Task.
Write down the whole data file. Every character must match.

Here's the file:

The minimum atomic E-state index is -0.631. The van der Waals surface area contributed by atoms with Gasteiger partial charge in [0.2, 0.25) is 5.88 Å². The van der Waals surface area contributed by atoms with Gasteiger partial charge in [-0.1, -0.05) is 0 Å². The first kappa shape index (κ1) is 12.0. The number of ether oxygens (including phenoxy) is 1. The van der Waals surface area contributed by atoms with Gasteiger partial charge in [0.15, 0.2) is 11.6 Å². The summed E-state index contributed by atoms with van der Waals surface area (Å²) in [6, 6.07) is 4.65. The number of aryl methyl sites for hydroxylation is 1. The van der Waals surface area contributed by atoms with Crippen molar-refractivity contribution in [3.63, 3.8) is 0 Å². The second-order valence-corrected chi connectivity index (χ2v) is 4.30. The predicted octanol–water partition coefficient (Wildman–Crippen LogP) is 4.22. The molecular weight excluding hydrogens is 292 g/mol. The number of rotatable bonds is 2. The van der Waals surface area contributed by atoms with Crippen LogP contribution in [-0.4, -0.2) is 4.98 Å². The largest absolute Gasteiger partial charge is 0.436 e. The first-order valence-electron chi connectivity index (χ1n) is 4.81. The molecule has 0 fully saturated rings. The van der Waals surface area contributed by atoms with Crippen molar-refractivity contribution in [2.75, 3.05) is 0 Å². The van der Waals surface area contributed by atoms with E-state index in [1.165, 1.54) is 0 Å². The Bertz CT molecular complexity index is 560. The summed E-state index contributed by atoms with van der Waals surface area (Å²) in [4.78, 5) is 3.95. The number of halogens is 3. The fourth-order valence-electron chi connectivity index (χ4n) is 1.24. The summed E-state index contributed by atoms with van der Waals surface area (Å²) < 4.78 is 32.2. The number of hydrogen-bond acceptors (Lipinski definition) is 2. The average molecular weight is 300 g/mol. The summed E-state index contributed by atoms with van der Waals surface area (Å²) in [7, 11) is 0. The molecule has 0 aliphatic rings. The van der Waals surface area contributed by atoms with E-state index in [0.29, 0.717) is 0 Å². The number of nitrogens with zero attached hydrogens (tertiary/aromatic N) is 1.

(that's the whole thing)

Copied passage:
The minimum atomic E-state index is -0.631. The van der Waals surface area contributed by atoms with Gasteiger partial charge in [0.2, 0.25) is 5.88 Å². The van der Waals surface area contributed by atoms with Gasteiger partial charge in [-0.1, -0.05) is 0 Å². The first kappa shape index (κ1) is 12.0. The number of ether oxygens (including phenoxy) is 1. The van der Waals surface area contributed by atoms with Gasteiger partial charge in [0.15, 0.2) is 11.6 Å². The summed E-state index contributed by atoms with van der Waals surface area (Å²) in [6, 6.07) is 4.65. The number of aryl methyl sites for hydroxylation is 1. The van der Waals surface area contributed by atoms with Crippen molar-refractivity contribution in [3.63, 3.8) is 0 Å². The second-order valence-corrected chi connectivity index (χ2v) is 4.30. The predicted octanol–water partition coefficient (Wildman–Crippen LogP) is 4.22. The molecular weight excluding hydrogens is 292 g/mol. The number of rotatable bonds is 2. The van der Waals surface area contributed by atoms with Crippen LogP contribution in [-0.4, -0.2) is 4.98 Å². The largest absolute Gasteiger partial charge is 0.436 e. The first-order valence-electron chi connectivity index (χ1n) is 4.81. The molecule has 0 fully saturated rings. The van der Waals surface area contributed by atoms with Crippen molar-refractivity contribution in [2.75, 3.05) is 0 Å². The van der Waals surface area contributed by atoms with E-state index in [1.165, 1.54) is 0 Å². The Bertz CT molecular complexity index is 560. The summed E-state index contributed by atoms with van der Waals surface area (Å²) in [4.78, 5) is 3.95. The number of halogens is 3. The fourth-order valence-electron chi connectivity index (χ4n) is 1.24. The summed E-state index contributed by atoms with van der Waals surface area (Å²) < 4.78 is 32.2. The number of hydrogen-bond acceptors (Lipinski definition) is 2. The average molecular weight is 300 g/mol. The summed E-state index contributed by atoms with van der Waals surface area (Å²) in [7, 11) is 0. The molecule has 0 aliphatic rings. The van der Waals surface area contributed by atoms with E-state index in [0.29, 0.717) is 0 Å². The number of nitrogens with zero attached hydrogens (tertiary/aromatic N) is 1.